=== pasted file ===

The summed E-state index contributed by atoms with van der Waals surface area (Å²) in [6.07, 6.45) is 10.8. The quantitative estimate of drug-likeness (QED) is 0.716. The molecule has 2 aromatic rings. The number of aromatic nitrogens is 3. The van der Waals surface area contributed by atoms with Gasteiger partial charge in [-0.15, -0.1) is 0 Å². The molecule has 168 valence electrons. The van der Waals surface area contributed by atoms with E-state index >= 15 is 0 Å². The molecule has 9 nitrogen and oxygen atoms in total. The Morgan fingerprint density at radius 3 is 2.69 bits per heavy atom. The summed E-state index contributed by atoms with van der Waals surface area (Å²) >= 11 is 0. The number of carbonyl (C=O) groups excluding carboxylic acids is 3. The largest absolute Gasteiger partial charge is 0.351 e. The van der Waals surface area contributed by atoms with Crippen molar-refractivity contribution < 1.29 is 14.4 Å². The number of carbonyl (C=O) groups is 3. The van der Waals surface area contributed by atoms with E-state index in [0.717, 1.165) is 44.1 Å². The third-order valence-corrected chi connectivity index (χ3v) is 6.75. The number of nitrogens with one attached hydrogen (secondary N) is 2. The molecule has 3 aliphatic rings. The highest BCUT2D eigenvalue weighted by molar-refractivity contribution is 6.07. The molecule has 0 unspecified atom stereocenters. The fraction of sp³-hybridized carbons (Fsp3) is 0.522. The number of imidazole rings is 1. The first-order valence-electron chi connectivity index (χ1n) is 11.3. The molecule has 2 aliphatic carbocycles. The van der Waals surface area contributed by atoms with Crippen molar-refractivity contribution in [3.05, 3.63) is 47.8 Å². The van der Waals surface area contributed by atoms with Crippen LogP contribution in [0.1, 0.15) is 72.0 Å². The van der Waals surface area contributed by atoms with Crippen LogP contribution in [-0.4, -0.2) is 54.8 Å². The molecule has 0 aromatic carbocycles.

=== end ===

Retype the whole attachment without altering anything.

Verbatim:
The summed E-state index contributed by atoms with van der Waals surface area (Å²) in [6.07, 6.45) is 10.8. The quantitative estimate of drug-likeness (QED) is 0.716. The molecule has 2 aromatic rings. The number of aromatic nitrogens is 3. The van der Waals surface area contributed by atoms with Gasteiger partial charge in [-0.15, -0.1) is 0 Å². The molecule has 168 valence electrons. The van der Waals surface area contributed by atoms with E-state index >= 15 is 0 Å². The molecule has 9 nitrogen and oxygen atoms in total. The Morgan fingerprint density at radius 3 is 2.69 bits per heavy atom. The summed E-state index contributed by atoms with van der Waals surface area (Å²) >= 11 is 0. The number of carbonyl (C=O) groups excluding carboxylic acids is 3. The largest absolute Gasteiger partial charge is 0.351 e. The van der Waals surface area contributed by atoms with Crippen molar-refractivity contribution < 1.29 is 14.4 Å². The number of carbonyl (C=O) groups is 3. The van der Waals surface area contributed by atoms with E-state index in [0.717, 1.165) is 44.1 Å². The third-order valence-corrected chi connectivity index (χ3v) is 6.75. The number of nitrogens with one attached hydrogen (secondary N) is 2. The molecule has 3 aliphatic rings. The highest BCUT2D eigenvalue weighted by molar-refractivity contribution is 6.07. The molecule has 0 unspecified atom stereocenters. The fraction of sp³-hybridized carbons (Fsp3) is 0.522. The number of imidazole rings is 1. The first-order valence-electron chi connectivity index (χ1n) is 11.3. The molecule has 2 aliphatic carbocycles. The van der Waals surface area contributed by atoms with Crippen molar-refractivity contribution in [3.05, 3.63) is 47.8 Å². The van der Waals surface area contributed by atoms with Crippen LogP contribution in [0.1, 0.15) is 72.0 Å². The van der Waals surface area contributed by atoms with Crippen LogP contribution in [-0.4, -0.2) is 54.8 Å². The molecule has 0 aromatic carbocycles.